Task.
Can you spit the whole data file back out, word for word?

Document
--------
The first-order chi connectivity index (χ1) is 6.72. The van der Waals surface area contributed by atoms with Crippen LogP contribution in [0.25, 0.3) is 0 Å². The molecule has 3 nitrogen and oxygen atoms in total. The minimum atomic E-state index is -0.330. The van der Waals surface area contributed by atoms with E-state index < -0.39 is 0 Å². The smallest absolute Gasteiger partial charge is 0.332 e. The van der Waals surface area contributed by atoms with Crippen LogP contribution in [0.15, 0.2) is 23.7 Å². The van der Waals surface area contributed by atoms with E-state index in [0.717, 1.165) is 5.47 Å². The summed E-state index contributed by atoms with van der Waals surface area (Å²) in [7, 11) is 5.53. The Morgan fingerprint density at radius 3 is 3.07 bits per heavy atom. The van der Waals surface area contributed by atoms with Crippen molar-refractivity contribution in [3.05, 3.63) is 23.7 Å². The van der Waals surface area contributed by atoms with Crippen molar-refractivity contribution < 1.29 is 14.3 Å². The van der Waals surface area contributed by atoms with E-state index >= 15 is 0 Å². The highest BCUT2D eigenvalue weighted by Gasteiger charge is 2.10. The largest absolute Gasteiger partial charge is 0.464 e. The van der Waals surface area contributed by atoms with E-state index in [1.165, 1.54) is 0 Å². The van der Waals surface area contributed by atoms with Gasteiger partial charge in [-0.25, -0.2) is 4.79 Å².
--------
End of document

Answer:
The first-order chi connectivity index (χ1) is 6.72. The van der Waals surface area contributed by atoms with Crippen LogP contribution in [0.25, 0.3) is 0 Å². The molecule has 3 nitrogen and oxygen atoms in total. The minimum atomic E-state index is -0.330. The van der Waals surface area contributed by atoms with E-state index < -0.39 is 0 Å². The smallest absolute Gasteiger partial charge is 0.332 e. The van der Waals surface area contributed by atoms with Crippen LogP contribution in [0.15, 0.2) is 23.7 Å². The van der Waals surface area contributed by atoms with E-state index in [0.717, 1.165) is 5.47 Å². The summed E-state index contributed by atoms with van der Waals surface area (Å²) in [7, 11) is 5.53. The Morgan fingerprint density at radius 3 is 3.07 bits per heavy atom. The van der Waals surface area contributed by atoms with Crippen molar-refractivity contribution in [3.05, 3.63) is 23.7 Å². The van der Waals surface area contributed by atoms with Crippen molar-refractivity contribution < 1.29 is 14.3 Å². The van der Waals surface area contributed by atoms with E-state index >= 15 is 0 Å². The highest BCUT2D eigenvalue weighted by Gasteiger charge is 2.10. The largest absolute Gasteiger partial charge is 0.464 e. The van der Waals surface area contributed by atoms with E-state index in [1.165, 1.54) is 0 Å². The van der Waals surface area contributed by atoms with Gasteiger partial charge in [-0.25, -0.2) is 4.79 Å².